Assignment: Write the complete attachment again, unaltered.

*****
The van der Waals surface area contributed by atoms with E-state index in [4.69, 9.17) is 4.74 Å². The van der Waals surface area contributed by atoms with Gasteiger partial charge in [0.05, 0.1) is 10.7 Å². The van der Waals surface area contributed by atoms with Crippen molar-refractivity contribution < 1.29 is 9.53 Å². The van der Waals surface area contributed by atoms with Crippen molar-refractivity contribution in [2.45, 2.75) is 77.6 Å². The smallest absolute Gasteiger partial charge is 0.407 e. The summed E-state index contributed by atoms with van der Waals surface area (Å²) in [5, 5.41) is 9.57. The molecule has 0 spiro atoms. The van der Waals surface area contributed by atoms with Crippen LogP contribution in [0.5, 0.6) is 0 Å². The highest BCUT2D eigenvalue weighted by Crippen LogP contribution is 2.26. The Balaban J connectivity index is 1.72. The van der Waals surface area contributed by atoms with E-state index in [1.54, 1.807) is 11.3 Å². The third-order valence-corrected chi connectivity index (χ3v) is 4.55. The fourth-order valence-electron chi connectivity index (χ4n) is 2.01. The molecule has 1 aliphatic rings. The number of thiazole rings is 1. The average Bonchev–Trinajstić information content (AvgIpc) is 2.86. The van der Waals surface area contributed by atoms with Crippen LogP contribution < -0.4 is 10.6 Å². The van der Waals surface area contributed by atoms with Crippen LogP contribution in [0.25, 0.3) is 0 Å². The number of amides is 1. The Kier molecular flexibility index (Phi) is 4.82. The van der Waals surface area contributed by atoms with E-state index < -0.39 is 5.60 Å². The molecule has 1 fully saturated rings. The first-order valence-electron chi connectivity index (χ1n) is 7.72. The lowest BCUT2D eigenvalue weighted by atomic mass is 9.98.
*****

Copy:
The van der Waals surface area contributed by atoms with E-state index in [4.69, 9.17) is 4.74 Å². The van der Waals surface area contributed by atoms with Gasteiger partial charge in [0.05, 0.1) is 10.7 Å². The van der Waals surface area contributed by atoms with Crippen molar-refractivity contribution < 1.29 is 9.53 Å². The van der Waals surface area contributed by atoms with Crippen molar-refractivity contribution in [2.45, 2.75) is 77.6 Å². The smallest absolute Gasteiger partial charge is 0.407 e. The summed E-state index contributed by atoms with van der Waals surface area (Å²) in [5, 5.41) is 9.57. The molecule has 0 spiro atoms. The van der Waals surface area contributed by atoms with Crippen LogP contribution in [0.5, 0.6) is 0 Å². The highest BCUT2D eigenvalue weighted by Crippen LogP contribution is 2.26. The Balaban J connectivity index is 1.72. The van der Waals surface area contributed by atoms with E-state index in [1.54, 1.807) is 11.3 Å². The third-order valence-corrected chi connectivity index (χ3v) is 4.55. The fourth-order valence-electron chi connectivity index (χ4n) is 2.01. The molecule has 1 aliphatic rings. The number of thiazole rings is 1. The average Bonchev–Trinajstić information content (AvgIpc) is 2.86. The van der Waals surface area contributed by atoms with Crippen LogP contribution < -0.4 is 10.6 Å². The van der Waals surface area contributed by atoms with Crippen LogP contribution in [0.25, 0.3) is 0 Å². The number of amides is 1. The Kier molecular flexibility index (Phi) is 4.82. The van der Waals surface area contributed by atoms with E-state index < -0.39 is 5.60 Å². The molecule has 1 fully saturated rings. The first-order valence-electron chi connectivity index (χ1n) is 7.72. The lowest BCUT2D eigenvalue weighted by atomic mass is 9.98.